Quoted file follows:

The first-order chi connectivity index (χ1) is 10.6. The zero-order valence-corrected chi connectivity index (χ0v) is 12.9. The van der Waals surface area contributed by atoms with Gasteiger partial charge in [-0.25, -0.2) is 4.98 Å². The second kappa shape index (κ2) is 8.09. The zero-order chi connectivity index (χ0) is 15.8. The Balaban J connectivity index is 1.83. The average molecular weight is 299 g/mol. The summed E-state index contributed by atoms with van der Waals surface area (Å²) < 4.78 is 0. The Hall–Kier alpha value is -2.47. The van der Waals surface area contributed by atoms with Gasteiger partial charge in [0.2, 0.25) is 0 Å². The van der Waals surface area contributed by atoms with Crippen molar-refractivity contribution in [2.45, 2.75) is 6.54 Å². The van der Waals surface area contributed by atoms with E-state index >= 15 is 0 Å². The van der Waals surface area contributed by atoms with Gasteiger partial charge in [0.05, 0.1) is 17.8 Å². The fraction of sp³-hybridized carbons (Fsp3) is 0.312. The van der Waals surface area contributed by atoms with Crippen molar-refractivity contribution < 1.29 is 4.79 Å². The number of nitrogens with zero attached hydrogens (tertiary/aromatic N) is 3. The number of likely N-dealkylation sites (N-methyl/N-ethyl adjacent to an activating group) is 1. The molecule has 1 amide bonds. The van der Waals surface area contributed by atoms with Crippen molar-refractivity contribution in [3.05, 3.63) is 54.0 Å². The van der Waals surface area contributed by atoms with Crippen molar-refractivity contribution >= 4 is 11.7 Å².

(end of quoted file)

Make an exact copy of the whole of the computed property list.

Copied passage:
The first-order chi connectivity index (χ1) is 10.6. The zero-order valence-corrected chi connectivity index (χ0v) is 12.9. The van der Waals surface area contributed by atoms with Gasteiger partial charge in [-0.25, -0.2) is 4.98 Å². The second kappa shape index (κ2) is 8.09. The zero-order chi connectivity index (χ0) is 15.8. The Balaban J connectivity index is 1.83. The average molecular weight is 299 g/mol. The summed E-state index contributed by atoms with van der Waals surface area (Å²) < 4.78 is 0. The Hall–Kier alpha value is -2.47. The van der Waals surface area contributed by atoms with Gasteiger partial charge in [0.2, 0.25) is 0 Å². The van der Waals surface area contributed by atoms with Crippen molar-refractivity contribution in [2.45, 2.75) is 6.54 Å². The van der Waals surface area contributed by atoms with E-state index >= 15 is 0 Å². The van der Waals surface area contributed by atoms with Gasteiger partial charge in [0.05, 0.1) is 17.8 Å². The fraction of sp³-hybridized carbons (Fsp3) is 0.312. The van der Waals surface area contributed by atoms with Crippen molar-refractivity contribution < 1.29 is 4.79 Å². The number of nitrogens with zero attached hydrogens (tertiary/aromatic N) is 3. The number of likely N-dealkylation sites (N-methyl/N-ethyl adjacent to an activating group) is 1. The molecule has 1 amide bonds. The van der Waals surface area contributed by atoms with Crippen molar-refractivity contribution in [3.05, 3.63) is 54.0 Å². The van der Waals surface area contributed by atoms with Crippen molar-refractivity contribution >= 4 is 11.7 Å².